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" Thus thou must do, if thou have it'; And that which rather thou dost fear to do Than wishest should be undone. Hie thee hither, That I may pour my spirits in thine ear, And chastise with the valour of my tongue All that impedes thee from the golden round,... "
The Plays of William Shakespeare: With the Corrections and Illustrations of ... - Page 52
by William Shakespeare - 1806
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The British Theatre; Or, A Collection of Plays: Which are Acted at the ...

Mrs. Inchbald - English drama - 1808
...thou must do, if thou have it;" And chastise with the valour of my tongue All that impedes thee from the golden round, Which fate and metaphysical aid doth seem To have thee crown'd withal. Enter SEYTON. What is your tidings ? Sey. The king comes here to-night. Lady. Thou'rt mad to say it:...
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The Works of Samuel Johnson, L. L. D.: In Twelve Volumes, Volume 2

Samuel Johnson - 1809
...from the golden round, < That fate and metaphysical aid do seem -•' To have thee crown 'd withal. 8* For seem the sense evidently directs us to read seek.,...thee, and which preternatural agents endeavour to bestow upon thee. The golden round is the diadem. NOTE XIV. Lady Macbeth COME all you spirits That...
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The Works of Samuel Johnson, LL.D.: With An Essay on His Life and ..., Volume 2

Samuel Johnson, Arthur Murphy - 1810
...and metaphysical aid do seem To have thee crown 'd withal. For seem the sense evidently directs us to The crown to which fate destines thee, and which preternatural agents endeavour to bestow upon thee. The golden round is the diadem. NOTE XIV. Lady Macbeth. - COME all you spirits That...
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Comedy of errors. Macbeth. King John. King Richard II. King Henry IV., part I

William Shakespeare - 1811
...raven himself is hoarse,* {Exit Attendant. 4 the golden round, Which fate and metaphysical aid — ] The crown to which fate destines thee, and which preternatural agents endeavour to bestow upon thee. The golden round is the diadem. Metaphysical, which Dr. Warburton has justly observed,...
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The Dramatic Works of William Shakespeare, Volume 5

William Shakespeare - 1813
...pour my spirits in thine ear; And chastise with the valour of my tongue All that impedes thee from the golden round, Which fate and metaphysical aid doth seem To have thee crown'd withal. What is your tidings } Enter an Attendant. Bitten. The king comes here to-night. Lady M. Thou'rt mad...
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The Plays of William Shakespeare: In Twenty-one Volumes, with the ..., Volume 13

William Shakespeare - 1813
...stubborn Cade " Until the golden circuit on my head,"} So, in Macbeth : :.- " All that impedes thee from the golden round, " Which fate and metaphysical aid doth seem " To have thee croion'd withall." Again, in King Henry IV. P. II : (.i - . " a sleep " That from this golden rigol...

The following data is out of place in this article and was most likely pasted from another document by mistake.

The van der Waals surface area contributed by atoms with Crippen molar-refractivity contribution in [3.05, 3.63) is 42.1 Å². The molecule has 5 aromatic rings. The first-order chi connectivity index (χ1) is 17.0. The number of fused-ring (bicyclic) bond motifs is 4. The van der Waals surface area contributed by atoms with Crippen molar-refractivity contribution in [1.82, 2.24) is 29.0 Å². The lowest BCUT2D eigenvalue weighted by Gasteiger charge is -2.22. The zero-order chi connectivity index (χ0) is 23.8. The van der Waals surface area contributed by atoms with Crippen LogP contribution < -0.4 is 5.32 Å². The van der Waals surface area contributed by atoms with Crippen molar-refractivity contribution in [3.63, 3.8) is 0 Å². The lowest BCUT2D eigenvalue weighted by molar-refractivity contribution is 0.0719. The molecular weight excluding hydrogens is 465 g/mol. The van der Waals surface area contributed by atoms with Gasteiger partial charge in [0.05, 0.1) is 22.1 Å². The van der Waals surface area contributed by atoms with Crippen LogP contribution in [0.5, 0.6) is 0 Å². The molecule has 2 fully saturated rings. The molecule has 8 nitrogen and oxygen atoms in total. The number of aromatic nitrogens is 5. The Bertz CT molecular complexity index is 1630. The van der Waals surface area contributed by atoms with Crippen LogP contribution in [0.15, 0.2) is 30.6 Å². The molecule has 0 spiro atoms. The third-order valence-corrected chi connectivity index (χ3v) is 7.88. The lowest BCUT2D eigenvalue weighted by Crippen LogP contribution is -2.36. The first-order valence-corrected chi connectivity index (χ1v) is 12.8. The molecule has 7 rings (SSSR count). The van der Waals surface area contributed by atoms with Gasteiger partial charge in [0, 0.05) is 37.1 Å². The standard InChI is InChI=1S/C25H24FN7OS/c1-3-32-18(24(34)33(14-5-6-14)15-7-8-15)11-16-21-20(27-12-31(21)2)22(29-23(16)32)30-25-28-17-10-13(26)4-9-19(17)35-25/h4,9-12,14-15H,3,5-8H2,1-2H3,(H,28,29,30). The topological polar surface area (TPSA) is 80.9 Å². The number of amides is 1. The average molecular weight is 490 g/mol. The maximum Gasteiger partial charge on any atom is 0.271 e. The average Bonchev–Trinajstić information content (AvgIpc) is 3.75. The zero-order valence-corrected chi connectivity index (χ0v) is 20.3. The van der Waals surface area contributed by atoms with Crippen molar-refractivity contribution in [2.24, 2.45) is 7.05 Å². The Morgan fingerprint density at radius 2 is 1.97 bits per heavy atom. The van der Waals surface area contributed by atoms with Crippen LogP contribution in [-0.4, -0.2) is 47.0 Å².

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The dramatic works of William Shakspeare, Volume 3

William Shakespeare - 1813
...pour my spirits in thine ear ; And chastise with the valour of my tongue All that impedes thee from the golden round ; Which fate and metaphysical aid doth seem To have thee erown'd withal. — What is your tidings? Enter an Attendant. Attend, The king comes here to-night....
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The Works of Samuel Johnson, Volume 2

Samuel Johnson - English literature - 1816
...valour of my tongue All that impedes thee from the golden round, That fate and metaphysical aid do seem To have thee crown'd withal. For seem the sense...thee, and which preternatural agents endeavour to bestow Upon thee. The golden round is the diadem. NOTE XIV. Lady Macbeth. COME all you spirits That...
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The Works of Samuel Johnson, Volume 2

Samuel Johnson - English literature - 1816
...valour of my tongue All that impedes thee from the golden round, That fate and metaphysical aid do seem To have thee crown'd withal. . For seem the sense...thee, and which preternatural agents endeavour to bestow upon thee. The golden round is the diadem. NOTE XIV. Lady Macbeth. COME all you spirits That...
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Blackwood's Magazine, Volume 66

England - 1849
...pour my spirits in thine ear, And chastise with the valour of my tongue, All that impedes thcc from the golden round, Which Fate and metaphysical aid doth seem To have thee crown'd withal." BUIXER. Grand indeed. NORTH. It is grand indeed. But, my dear Buller, was that all she had said to...
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